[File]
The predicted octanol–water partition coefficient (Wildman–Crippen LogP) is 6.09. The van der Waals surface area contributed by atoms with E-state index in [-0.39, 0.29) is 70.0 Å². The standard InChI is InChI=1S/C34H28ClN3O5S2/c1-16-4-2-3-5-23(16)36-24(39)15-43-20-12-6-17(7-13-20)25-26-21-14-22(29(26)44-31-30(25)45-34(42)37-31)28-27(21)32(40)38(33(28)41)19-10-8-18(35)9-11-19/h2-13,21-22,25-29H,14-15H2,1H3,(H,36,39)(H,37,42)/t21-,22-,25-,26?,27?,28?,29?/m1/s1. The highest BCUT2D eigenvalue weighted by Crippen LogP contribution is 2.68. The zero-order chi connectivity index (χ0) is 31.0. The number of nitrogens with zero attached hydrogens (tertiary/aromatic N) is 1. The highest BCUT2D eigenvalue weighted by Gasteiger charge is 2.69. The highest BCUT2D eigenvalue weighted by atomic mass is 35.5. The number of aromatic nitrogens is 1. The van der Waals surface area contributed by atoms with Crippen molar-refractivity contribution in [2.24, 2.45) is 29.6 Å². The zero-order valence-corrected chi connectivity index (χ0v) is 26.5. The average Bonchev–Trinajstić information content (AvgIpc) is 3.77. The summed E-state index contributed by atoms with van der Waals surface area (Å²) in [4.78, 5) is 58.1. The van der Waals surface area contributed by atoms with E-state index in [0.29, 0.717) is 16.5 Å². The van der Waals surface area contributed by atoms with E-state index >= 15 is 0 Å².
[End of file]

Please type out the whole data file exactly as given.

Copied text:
The predicted octanol–water partition coefficient (Wildman–Crippen LogP) is 6.09. The van der Waals surface area contributed by atoms with E-state index in [-0.39, 0.29) is 70.0 Å². The standard InChI is InChI=1S/C34H28ClN3O5S2/c1-16-4-2-3-5-23(16)36-24(39)15-43-20-12-6-17(7-13-20)25-26-21-14-22(29(26)44-31-30(25)45-34(42)37-31)28-27(21)32(40)38(33(28)41)19-10-8-18(35)9-11-19/h2-13,21-22,25-29H,14-15H2,1H3,(H,36,39)(H,37,42)/t21-,22-,25-,26?,27?,28?,29?/m1/s1. The highest BCUT2D eigenvalue weighted by Crippen LogP contribution is 2.68. The zero-order chi connectivity index (χ0) is 31.0. The number of nitrogens with zero attached hydrogens (tertiary/aromatic N) is 1. The highest BCUT2D eigenvalue weighted by Gasteiger charge is 2.69. The highest BCUT2D eigenvalue weighted by atomic mass is 35.5. The number of aromatic nitrogens is 1. The van der Waals surface area contributed by atoms with Crippen molar-refractivity contribution in [2.24, 2.45) is 29.6 Å². The zero-order valence-corrected chi connectivity index (χ0v) is 26.5. The average Bonchev–Trinajstić information content (AvgIpc) is 3.77. The summed E-state index contributed by atoms with van der Waals surface area (Å²) in [4.78, 5) is 58.1. The van der Waals surface area contributed by atoms with E-state index in [0.29, 0.717) is 16.5 Å². The van der Waals surface area contributed by atoms with E-state index >= 15 is 0 Å².